The 2dfdr data reduction system used for processing AAOmega data is designed to automatically process and wavelength calibrate spectroscopic data. This process is driven by keywords in the image header. This page discusses some of problems that can occur and the strategies available for improving the wavelength solution. Details of how to reduce data with 2dfdr can be found in the cookbook.
- Some problems with the automatic wavelength solution
- Example symptoms
- Final output wavelength solution
It is critically important that the wavelength solution is derived accurately. With AAOmega data reduced by 2dfdr RMS solutions of ~0.1 of a pixel are the norm. However, thermal variations within the spectrograph can occasionally result in the initial guess solution, being too far from the true value. This can lead to a failure of the wavelength calibration. This page describes the simplest solutions to the problem.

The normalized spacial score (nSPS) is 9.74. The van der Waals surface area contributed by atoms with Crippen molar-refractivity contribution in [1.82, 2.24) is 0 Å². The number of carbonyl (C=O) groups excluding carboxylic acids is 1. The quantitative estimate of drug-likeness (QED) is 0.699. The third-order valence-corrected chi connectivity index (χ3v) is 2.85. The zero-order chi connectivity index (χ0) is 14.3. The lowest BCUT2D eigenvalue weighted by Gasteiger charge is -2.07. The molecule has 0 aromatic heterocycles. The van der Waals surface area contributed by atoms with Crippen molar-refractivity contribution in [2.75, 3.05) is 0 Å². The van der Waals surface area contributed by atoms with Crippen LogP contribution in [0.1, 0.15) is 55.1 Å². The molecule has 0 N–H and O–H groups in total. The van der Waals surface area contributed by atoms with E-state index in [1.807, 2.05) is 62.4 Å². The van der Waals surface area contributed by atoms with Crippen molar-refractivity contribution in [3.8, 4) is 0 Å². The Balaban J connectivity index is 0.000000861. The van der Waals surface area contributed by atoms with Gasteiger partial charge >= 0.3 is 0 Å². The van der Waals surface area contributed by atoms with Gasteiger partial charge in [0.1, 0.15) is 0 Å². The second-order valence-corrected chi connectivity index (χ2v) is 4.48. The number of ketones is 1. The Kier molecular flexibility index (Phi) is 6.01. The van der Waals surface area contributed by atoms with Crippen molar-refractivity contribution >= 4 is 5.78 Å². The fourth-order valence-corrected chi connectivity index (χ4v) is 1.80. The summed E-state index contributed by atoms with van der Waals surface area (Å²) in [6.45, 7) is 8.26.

This error most commonly occurs in the blue arm of the AAOmega system. The practical result of this error is twofold:
It is usually first noticed as poor sky subtraction in blue AAOmega data, since the inaccurate wavelength solution leads to complications with the preparation and scaling of the sky spectrum, particularly at low resolution with the 580V grating.
The wavelength range covered by the reduced spectrum can be mismatched to the wavelength range covered by the CCD. Spectral curvature at the detector means that there will also be some missing spectral data which is padded in the reduced frame by dummy values. However, if the solution is not ideal, these dummy values can make up to 20-30 pixels at one end of the wavelength range, at the expense of real data at the other end (usually it is the important 3727 [OII] doublet that is lost in the blue at low resolution.
The two most common wavelength solution problems are outlined below: